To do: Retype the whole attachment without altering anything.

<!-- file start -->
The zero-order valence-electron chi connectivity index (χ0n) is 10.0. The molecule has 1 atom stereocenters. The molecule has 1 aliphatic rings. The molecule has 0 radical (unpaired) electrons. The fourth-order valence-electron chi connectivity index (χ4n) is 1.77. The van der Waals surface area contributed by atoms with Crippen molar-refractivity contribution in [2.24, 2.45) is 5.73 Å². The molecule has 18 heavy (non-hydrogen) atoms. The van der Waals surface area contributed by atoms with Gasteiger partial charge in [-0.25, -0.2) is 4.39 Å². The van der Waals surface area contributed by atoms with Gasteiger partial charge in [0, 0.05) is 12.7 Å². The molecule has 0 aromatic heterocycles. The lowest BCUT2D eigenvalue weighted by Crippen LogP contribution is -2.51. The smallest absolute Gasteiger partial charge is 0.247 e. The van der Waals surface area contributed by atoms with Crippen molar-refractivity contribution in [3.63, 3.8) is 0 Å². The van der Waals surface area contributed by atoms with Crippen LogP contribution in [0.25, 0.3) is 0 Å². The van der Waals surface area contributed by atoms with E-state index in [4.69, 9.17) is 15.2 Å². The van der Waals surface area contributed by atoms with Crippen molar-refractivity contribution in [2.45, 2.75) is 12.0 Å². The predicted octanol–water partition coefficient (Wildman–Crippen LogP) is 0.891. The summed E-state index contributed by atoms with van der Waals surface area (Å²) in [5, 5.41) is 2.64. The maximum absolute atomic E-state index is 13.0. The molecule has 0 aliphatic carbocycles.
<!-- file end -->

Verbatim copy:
The zero-order valence-electron chi connectivity index (χ0n) is 10.0. The molecule has 1 atom stereocenters. The molecule has 1 aliphatic rings. The molecule has 0 radical (unpaired) electrons. The fourth-order valence-electron chi connectivity index (χ4n) is 1.77. The van der Waals surface area contributed by atoms with Crippen molar-refractivity contribution in [2.24, 2.45) is 5.73 Å². The molecule has 18 heavy (non-hydrogen) atoms. The van der Waals surface area contributed by atoms with Gasteiger partial charge in [-0.25, -0.2) is 4.39 Å². The van der Waals surface area contributed by atoms with Gasteiger partial charge in [0, 0.05) is 12.7 Å². The molecule has 0 aromatic heterocycles. The lowest BCUT2D eigenvalue weighted by Crippen LogP contribution is -2.51. The smallest absolute Gasteiger partial charge is 0.247 e. The van der Waals surface area contributed by atoms with Crippen molar-refractivity contribution in [3.63, 3.8) is 0 Å². The van der Waals surface area contributed by atoms with Crippen LogP contribution in [0.25, 0.3) is 0 Å². The van der Waals surface area contributed by atoms with E-state index in [4.69, 9.17) is 15.2 Å². The van der Waals surface area contributed by atoms with Crippen molar-refractivity contribution in [2.45, 2.75) is 12.0 Å². The predicted octanol–water partition coefficient (Wildman–Crippen LogP) is 0.891. The summed E-state index contributed by atoms with van der Waals surface area (Å²) in [5, 5.41) is 2.64. The maximum absolute atomic E-state index is 13.0. The molecule has 0 aliphatic carbocycles.